A recent appellate opinion highlights how important it is to abide by procedural rules. In the case, the plaintiff filed a complaint against certain defendants, alleging that she suffered injuries as a result of their medical malpractice. The plaintiff dismissed the lawsuit voluntarily over one year after it was filed. Pursuant to Rule 41(d), the plaintiff was required to pay costs upon the voluntary dismissal of the lawsuit. Roughly one year later, the plaintiff filed the lawsuit again, and the defendant responded by filing a motion seeking costs pursuant to Rule 41(d).

Shortly thereafter, the court entered a Consent Order that required the plaintiff to pay costs to the defendant and noted that failing to pay costs within the stated time period would result in the dismissal of the current lawsuit. The defendant emailed a copy of the Consent Order to the plaintiff and later filed a Certificate of Service for the Consent Order. The payment period lapsed, and a few days later the plaintiff notified the defendant via email that a check for costs was being sent. The defendant received the payment but refused to cash the check, stating that it would seek a dismissal of the action pursuant to the Consent Order. The trial court granted the defendant’s motion to dismiss, and the plaintiff appealed.

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Legal News GavelIf you are injured by another motorist in a car accident, you probably have countless questions about your insurance coverage and whether the other motorist’s insurance will be sufficient to cover your losses and damages. Our dedicated North Carolina car accident attorneys have assisted many victims with navigating the insurance claims process after suffering injuries inflicted by a careless driver. We are also seasoned trial lawyers who are not afraid to take the matter to litigation if that is what is necessary to protect your rights.

In a recent appellate opinion, the court considered whether the primary underinsured motorist insurer can obtain an offset for any liability payments that it made to an accident victim when there are multiple underinsured motorist insurers involved. The underlying facts of the case are as follows. A man was driving his son’s vehicle with his wife as a passenger at the time of the incident. The man fell asleep while driving, and the car collided with a tree after veering off the roadway at a high speed. The man’s wife, unfortunately, died in the crash, and the son suffered serious injuries.

The son had three insurance policies with the same insurer. The policies each provided liability and underinsured motorist coverage in the amount of $100,000 for each person and $300,000 for each accident. One of these policies applied to the vehicle involved in the accident, while the other two were taken out for different vehicles. The man also had an insurance policy through a different insurer that provided similar amounts of coverage. In each of the policies involved, there was the same language regarding underinsured motorist coverage.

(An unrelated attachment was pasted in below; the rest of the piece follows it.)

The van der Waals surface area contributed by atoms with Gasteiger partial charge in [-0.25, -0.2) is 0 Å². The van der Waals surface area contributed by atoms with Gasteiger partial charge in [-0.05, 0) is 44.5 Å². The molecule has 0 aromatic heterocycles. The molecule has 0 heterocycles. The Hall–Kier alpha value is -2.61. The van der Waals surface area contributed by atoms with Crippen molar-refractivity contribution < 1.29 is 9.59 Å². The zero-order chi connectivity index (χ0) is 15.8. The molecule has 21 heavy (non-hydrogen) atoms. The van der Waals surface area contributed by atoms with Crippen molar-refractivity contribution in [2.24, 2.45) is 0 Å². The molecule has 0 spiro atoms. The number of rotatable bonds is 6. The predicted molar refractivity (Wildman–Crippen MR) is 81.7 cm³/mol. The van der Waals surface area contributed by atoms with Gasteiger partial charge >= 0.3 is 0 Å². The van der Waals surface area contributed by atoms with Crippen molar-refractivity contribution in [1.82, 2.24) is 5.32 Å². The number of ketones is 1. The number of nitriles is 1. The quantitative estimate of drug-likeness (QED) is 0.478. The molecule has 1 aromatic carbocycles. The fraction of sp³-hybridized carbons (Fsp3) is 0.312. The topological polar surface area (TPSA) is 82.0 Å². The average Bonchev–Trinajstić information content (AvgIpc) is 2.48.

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Legal News GavelRecently, two North Carolina plaintiffs appealed after the defendants’ summary judgment motion was granted in a case alleging negligence, gross negligence, battery, assault, vicarious liability, and reckless infliction of emotional distress, among other causes of action.

This North Carolina personal injury case arose when the defendants started constructing on a piece of property adjacent to the plaintiffs’ home. The construction company’s trucks used the plaintiffs’ driveway as a turnaround for large construction trucks. This damaged the plaintiffs’ driveway. The plaintiff explained to an employee (the defendant) that he’d given some information about their own home and how valuable it was to them. The goal of the plaintiff was to make sure the construction company and its employees understood the importance of the property, since they were turning around on their little driveway, which was made of river rocks. The plaintiff was concerned that the workers were tearing up the driveway and being inconsiderate.

The defendant’s construction workers kept using the driveway as a turnaround. The plaintiff and the defendant spoke three times about the workers using the driveway. The defendant told the plaintiff he had a small crew and would talk to them about it.

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Legal News GavelIn a recent North Carolina injury decision, the defendant doctors appealed the lower court’s denial of their motions to dismiss based on grounds of public official immunity. The plaintiff started his case against the defendants in their individual capacities and also claimed that the doctors (both employed by the Department of Public Safety) were negligent.

The claims alleged the doctors hadn’t met the professional standard of care for doctors when treating the incarcerated plaintiff. He claimed he started suffering serious back pain in 2012, and he turned in the first of multiple requests for medical care. For 10 months, nurses, the doctor’s assistants, and a doctor repeatedly evaluated him for his back pain. One of the doctors evaluated him nine times and asked for an MRI to be done. A member of the review board, also a doctor, denied the request for an MRI and instead recommended a month of physical therapy. The plaintiff kept submitting requests as he got worse.

Eventually, a doctor’s assistant sent the plaintiff to the ER for treatment. There, imaging showed that the plaintiff’s L3-L4 vertebra had eroded and that he had a spinal infection. The plaintiff claimed that it was medical malpractice for his doctor to fail to treat his condition and for the board member to refuse the requested treatment.